“In a land of immigrants committed to the dream of equality, the Constitution’s natural born clause seems, well, un-American,” said Yale law professor Akhil Amar. He explained that, by the standards of its time, the document is “hugely pro-immigrant.” Under 1701 English Act of Settlement, no naturalized subject in England could ever serve in the House of Commons, Lords, or the Privy Counsel, or an array of other offices. “The Constitution repudiated this tradition across the board, opening the House, Senate, Cabinet and federal judiciary to naturalized and native alike.”

Yet in 1787, Amar testified, there was a very real fear that a foreign earl or duke might cross the Atlantic and use his European riches to buy friends, win the presidency and then pervert the fledgling American system and establish a monarchy.

He said it was for this reason, and not a fear that a foreign government would send an agent into the United States to become president decades later and undermine the country as its commander in chief — a scenario that has been used as an argument against Hatch and others’ proposals — that the founders inserted the “natural born” clause. A close look at why the framer added it, he said, “can help us decide whether their reasons still make sense today.”

The two other scholars who testified supported proposals to remove the natural-born requirement more explicitly, although they differed on how to go about it. Both, incidentally, have foreign-born adopted children.

Syracuse University professor John Yinger likened the effort to remove the natural-born requirement as the “next step on the path toward equal rights” and full implementation of the egalitarian principles embraced by the founders, a task he believes the nation moved toward with the 14th, 15th and 19th Amendments.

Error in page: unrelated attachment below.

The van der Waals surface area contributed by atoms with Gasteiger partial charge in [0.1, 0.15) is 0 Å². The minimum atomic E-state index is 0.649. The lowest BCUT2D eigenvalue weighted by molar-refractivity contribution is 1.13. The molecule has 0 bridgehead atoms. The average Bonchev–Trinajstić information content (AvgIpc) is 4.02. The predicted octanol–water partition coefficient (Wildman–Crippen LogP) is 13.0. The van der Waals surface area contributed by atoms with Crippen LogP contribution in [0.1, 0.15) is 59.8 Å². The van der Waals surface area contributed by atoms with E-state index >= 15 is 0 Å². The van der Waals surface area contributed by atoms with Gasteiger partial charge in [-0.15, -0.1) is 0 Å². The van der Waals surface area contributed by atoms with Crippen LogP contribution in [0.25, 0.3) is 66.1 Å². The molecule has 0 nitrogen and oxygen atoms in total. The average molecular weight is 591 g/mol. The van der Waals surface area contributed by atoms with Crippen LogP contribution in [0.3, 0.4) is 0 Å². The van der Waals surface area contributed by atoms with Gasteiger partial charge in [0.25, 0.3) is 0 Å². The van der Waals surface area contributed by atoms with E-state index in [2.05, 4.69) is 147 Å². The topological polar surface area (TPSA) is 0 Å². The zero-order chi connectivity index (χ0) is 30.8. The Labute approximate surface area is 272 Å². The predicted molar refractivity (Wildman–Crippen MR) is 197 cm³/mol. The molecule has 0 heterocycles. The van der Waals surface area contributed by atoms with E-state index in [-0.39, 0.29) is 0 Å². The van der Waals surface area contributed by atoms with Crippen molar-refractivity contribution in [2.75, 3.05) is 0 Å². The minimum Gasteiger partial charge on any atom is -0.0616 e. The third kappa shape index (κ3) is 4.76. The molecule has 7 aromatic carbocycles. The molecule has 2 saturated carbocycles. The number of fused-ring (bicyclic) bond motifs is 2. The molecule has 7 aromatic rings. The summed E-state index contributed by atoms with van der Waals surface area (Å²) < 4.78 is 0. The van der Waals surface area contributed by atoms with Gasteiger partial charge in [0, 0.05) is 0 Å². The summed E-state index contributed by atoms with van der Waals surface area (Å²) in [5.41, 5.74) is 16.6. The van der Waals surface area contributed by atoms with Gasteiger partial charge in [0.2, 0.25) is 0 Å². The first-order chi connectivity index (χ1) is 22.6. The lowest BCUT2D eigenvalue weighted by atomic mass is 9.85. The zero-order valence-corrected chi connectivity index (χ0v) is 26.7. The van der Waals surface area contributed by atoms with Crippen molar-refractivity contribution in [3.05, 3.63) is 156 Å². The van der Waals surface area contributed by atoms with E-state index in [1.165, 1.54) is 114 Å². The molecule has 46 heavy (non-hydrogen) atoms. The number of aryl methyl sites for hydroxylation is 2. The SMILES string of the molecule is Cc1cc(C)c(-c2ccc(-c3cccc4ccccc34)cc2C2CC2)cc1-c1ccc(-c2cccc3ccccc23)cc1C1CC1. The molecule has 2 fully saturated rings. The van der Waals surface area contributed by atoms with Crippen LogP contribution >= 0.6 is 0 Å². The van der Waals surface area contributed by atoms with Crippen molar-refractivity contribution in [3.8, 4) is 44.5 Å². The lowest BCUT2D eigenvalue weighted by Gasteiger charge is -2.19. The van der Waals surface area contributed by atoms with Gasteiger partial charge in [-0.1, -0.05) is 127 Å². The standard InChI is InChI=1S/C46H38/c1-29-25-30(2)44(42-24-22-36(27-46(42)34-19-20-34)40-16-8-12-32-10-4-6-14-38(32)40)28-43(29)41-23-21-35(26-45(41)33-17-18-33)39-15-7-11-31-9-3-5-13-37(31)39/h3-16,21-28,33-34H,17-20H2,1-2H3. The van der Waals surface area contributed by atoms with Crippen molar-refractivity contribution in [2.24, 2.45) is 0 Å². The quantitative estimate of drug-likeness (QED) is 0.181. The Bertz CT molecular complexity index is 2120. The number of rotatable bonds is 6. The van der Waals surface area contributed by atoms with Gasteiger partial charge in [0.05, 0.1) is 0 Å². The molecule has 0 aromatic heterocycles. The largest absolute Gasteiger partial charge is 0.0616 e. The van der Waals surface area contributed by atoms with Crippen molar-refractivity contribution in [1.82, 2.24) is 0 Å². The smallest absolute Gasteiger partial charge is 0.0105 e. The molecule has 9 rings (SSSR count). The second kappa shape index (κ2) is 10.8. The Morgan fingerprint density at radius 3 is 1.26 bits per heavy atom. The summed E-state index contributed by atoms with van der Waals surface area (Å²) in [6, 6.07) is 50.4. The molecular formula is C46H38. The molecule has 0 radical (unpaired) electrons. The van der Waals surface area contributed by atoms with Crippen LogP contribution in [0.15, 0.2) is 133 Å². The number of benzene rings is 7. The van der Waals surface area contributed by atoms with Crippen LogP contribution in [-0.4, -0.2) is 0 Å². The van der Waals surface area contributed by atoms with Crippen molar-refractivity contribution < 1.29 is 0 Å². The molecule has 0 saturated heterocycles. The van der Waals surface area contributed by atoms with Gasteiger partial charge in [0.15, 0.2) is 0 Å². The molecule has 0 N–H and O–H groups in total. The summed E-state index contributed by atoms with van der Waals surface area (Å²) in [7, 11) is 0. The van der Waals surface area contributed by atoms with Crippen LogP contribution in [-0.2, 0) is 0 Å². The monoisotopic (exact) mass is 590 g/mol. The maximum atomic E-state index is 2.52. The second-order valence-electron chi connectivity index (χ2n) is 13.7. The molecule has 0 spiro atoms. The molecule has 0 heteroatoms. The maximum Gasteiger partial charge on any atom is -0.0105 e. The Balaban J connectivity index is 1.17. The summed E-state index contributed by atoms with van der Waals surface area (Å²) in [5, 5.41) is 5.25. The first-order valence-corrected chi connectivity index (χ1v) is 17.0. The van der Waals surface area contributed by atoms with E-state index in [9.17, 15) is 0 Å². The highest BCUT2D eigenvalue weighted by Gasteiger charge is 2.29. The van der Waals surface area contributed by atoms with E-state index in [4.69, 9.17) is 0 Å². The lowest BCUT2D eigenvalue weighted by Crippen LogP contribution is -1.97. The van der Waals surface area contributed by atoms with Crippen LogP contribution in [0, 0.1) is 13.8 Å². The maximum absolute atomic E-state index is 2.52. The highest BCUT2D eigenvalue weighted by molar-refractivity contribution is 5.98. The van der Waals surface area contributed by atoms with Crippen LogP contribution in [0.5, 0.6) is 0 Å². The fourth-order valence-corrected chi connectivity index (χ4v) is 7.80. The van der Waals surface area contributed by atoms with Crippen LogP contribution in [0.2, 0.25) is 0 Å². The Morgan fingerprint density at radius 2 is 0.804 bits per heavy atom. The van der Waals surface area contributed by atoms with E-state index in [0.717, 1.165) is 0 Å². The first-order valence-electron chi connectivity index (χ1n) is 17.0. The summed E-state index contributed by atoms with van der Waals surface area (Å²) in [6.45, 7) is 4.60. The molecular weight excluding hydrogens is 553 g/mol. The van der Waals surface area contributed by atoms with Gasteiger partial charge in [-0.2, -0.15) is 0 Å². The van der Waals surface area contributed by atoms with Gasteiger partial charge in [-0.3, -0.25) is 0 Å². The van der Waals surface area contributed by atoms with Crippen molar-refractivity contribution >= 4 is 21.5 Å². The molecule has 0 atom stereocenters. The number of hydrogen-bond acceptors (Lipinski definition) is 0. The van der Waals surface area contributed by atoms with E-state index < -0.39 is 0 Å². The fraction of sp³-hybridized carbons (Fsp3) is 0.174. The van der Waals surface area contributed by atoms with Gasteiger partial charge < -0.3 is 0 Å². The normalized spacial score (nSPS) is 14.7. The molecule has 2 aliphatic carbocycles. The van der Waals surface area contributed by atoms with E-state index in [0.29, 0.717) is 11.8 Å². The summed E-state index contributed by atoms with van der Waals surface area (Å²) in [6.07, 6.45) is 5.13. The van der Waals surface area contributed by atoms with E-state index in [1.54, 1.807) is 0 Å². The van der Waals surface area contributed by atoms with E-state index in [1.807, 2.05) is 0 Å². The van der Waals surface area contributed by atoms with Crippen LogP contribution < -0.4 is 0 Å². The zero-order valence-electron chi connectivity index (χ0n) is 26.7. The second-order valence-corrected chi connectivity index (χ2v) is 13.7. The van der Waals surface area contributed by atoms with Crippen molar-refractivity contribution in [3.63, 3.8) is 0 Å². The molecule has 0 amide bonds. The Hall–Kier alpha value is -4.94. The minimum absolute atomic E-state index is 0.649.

Matthew Spalding of the Heritage Foundation said he supports a 35-year citizenship requirement because that would virtually ensure that candidates came to the United States as youngsters (because presidents, on average, are in their 50s when they assume office) and thus were sufficiently attached to their country. He also cautioned that the issue of dual citizenship is significant and needs to be addressed.

Spalding also expressed great reticence “about the politicization of this question. We are trying to square an important principle of our Constitution with the legitimate concerns of national unity,” Spalding said, suggesting that perhaps it should not take effect until 10 years after its ratification. “It should not be resolved based on immediate calculations to advance or hinder the political aspirations of any particular individual or party.”